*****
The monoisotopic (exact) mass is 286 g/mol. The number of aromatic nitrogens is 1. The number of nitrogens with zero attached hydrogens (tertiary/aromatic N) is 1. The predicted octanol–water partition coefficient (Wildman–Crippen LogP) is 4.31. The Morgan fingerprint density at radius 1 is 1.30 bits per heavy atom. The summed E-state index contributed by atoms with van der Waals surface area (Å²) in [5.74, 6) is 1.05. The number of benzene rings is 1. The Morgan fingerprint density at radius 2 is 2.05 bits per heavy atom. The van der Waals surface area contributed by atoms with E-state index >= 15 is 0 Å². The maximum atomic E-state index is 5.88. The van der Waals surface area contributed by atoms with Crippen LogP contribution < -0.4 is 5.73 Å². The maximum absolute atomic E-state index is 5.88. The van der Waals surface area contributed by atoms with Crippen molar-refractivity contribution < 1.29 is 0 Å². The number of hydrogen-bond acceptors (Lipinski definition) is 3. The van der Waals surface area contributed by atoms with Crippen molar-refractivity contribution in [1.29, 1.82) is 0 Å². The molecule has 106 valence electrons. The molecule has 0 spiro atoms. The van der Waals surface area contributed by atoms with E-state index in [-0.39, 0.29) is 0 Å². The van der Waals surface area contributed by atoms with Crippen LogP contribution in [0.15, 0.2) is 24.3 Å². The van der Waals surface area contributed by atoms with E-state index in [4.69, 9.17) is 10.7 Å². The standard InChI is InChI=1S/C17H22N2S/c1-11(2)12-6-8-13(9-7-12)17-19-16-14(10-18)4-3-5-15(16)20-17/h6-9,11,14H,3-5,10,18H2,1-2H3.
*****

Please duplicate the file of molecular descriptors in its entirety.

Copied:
The monoisotopic (exact) mass is 286 g/mol. The number of aromatic nitrogens is 1. The number of nitrogens with zero attached hydrogens (tertiary/aromatic N) is 1. The predicted octanol–water partition coefficient (Wildman–Crippen LogP) is 4.31. The Morgan fingerprint density at radius 1 is 1.30 bits per heavy atom. The summed E-state index contributed by atoms with van der Waals surface area (Å²) in [5.74, 6) is 1.05. The number of benzene rings is 1. The Morgan fingerprint density at radius 2 is 2.05 bits per heavy atom. The van der Waals surface area contributed by atoms with E-state index >= 15 is 0 Å². The maximum atomic E-state index is 5.88. The van der Waals surface area contributed by atoms with Crippen LogP contribution < -0.4 is 5.73 Å². The maximum absolute atomic E-state index is 5.88. The van der Waals surface area contributed by atoms with Crippen molar-refractivity contribution < 1.29 is 0 Å². The number of hydrogen-bond acceptors (Lipinski definition) is 3. The van der Waals surface area contributed by atoms with Crippen molar-refractivity contribution in [1.29, 1.82) is 0 Å². The molecule has 106 valence electrons. The molecule has 0 spiro atoms. The van der Waals surface area contributed by atoms with E-state index in [-0.39, 0.29) is 0 Å². The van der Waals surface area contributed by atoms with Crippen LogP contribution in [0.15, 0.2) is 24.3 Å². The van der Waals surface area contributed by atoms with E-state index in [4.69, 9.17) is 10.7 Å². The standard InChI is InChI=1S/C17H22N2S/c1-11(2)12-6-8-13(9-7-12)17-19-16-14(10-18)4-3-5-15(16)20-17/h6-9,11,14H,3-5,10,18H2,1-2H3.